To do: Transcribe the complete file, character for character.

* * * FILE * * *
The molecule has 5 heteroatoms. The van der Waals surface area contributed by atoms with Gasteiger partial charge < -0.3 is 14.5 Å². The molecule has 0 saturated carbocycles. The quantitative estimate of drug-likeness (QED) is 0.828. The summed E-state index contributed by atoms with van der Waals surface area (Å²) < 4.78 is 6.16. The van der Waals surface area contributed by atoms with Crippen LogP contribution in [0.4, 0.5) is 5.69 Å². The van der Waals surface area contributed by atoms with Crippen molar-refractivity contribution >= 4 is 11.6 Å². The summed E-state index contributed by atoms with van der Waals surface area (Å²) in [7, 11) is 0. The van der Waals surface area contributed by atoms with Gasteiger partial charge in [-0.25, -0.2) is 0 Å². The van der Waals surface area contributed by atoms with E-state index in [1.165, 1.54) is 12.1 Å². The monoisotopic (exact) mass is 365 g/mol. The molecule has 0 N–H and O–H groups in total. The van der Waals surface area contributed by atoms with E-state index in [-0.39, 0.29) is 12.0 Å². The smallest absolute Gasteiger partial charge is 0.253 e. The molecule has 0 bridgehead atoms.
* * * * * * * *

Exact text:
The molecule has 5 heteroatoms. The van der Waals surface area contributed by atoms with Gasteiger partial charge < -0.3 is 14.5 Å². The molecule has 0 saturated carbocycles. The quantitative estimate of drug-likeness (QED) is 0.828. The summed E-state index contributed by atoms with van der Waals surface area (Å²) < 4.78 is 6.16. The van der Waals surface area contributed by atoms with Crippen LogP contribution in [0.4, 0.5) is 5.69 Å². The van der Waals surface area contributed by atoms with Crippen molar-refractivity contribution >= 4 is 11.6 Å². The summed E-state index contributed by atoms with van der Waals surface area (Å²) in [7, 11) is 0. The van der Waals surface area contributed by atoms with Gasteiger partial charge in [-0.25, -0.2) is 0 Å². The van der Waals surface area contributed by atoms with E-state index in [1.165, 1.54) is 12.1 Å². The monoisotopic (exact) mass is 365 g/mol. The molecule has 0 N–H and O–H groups in total. The van der Waals surface area contributed by atoms with E-state index in [-0.39, 0.29) is 12.0 Å². The smallest absolute Gasteiger partial charge is 0.253 e. The molecule has 0 bridgehead atoms.